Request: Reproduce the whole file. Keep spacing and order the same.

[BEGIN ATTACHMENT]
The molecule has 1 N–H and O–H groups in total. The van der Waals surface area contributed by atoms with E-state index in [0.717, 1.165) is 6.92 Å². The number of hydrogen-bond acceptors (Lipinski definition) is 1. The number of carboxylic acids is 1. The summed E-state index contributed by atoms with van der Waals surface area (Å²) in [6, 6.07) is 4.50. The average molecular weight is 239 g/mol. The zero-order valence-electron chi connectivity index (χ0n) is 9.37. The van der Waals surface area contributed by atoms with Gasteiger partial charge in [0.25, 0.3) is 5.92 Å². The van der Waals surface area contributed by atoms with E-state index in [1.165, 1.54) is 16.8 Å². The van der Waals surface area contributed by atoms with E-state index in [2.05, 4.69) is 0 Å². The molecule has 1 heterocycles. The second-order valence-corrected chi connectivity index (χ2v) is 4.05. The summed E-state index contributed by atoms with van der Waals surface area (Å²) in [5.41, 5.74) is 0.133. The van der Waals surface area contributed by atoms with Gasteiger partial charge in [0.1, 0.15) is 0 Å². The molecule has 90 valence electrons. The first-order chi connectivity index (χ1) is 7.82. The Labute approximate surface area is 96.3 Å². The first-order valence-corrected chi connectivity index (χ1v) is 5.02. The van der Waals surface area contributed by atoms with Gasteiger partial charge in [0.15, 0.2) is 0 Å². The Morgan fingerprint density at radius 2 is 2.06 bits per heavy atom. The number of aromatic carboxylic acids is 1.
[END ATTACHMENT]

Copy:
The molecule has 1 N–H and O–H groups in total. The van der Waals surface area contributed by atoms with E-state index in [0.717, 1.165) is 6.92 Å². The number of hydrogen-bond acceptors (Lipinski definition) is 1. The number of carboxylic acids is 1. The summed E-state index contributed by atoms with van der Waals surface area (Å²) in [6, 6.07) is 4.50. The average molecular weight is 239 g/mol. The zero-order valence-electron chi connectivity index (χ0n) is 9.37. The van der Waals surface area contributed by atoms with Gasteiger partial charge in [0.25, 0.3) is 5.92 Å². The van der Waals surface area contributed by atoms with E-state index in [1.165, 1.54) is 16.8 Å². The van der Waals surface area contributed by atoms with E-state index in [2.05, 4.69) is 0 Å². The molecule has 1 heterocycles. The second-order valence-corrected chi connectivity index (χ2v) is 4.05. The summed E-state index contributed by atoms with van der Waals surface area (Å²) in [5.41, 5.74) is 0.133. The van der Waals surface area contributed by atoms with Gasteiger partial charge in [0.1, 0.15) is 0 Å². The molecule has 90 valence electrons. The first-order chi connectivity index (χ1) is 7.82. The Labute approximate surface area is 96.3 Å². The first-order valence-corrected chi connectivity index (χ1v) is 5.02. The van der Waals surface area contributed by atoms with Gasteiger partial charge in [0.15, 0.2) is 0 Å². The Morgan fingerprint density at radius 2 is 2.06 bits per heavy atom. The number of aromatic carboxylic acids is 1.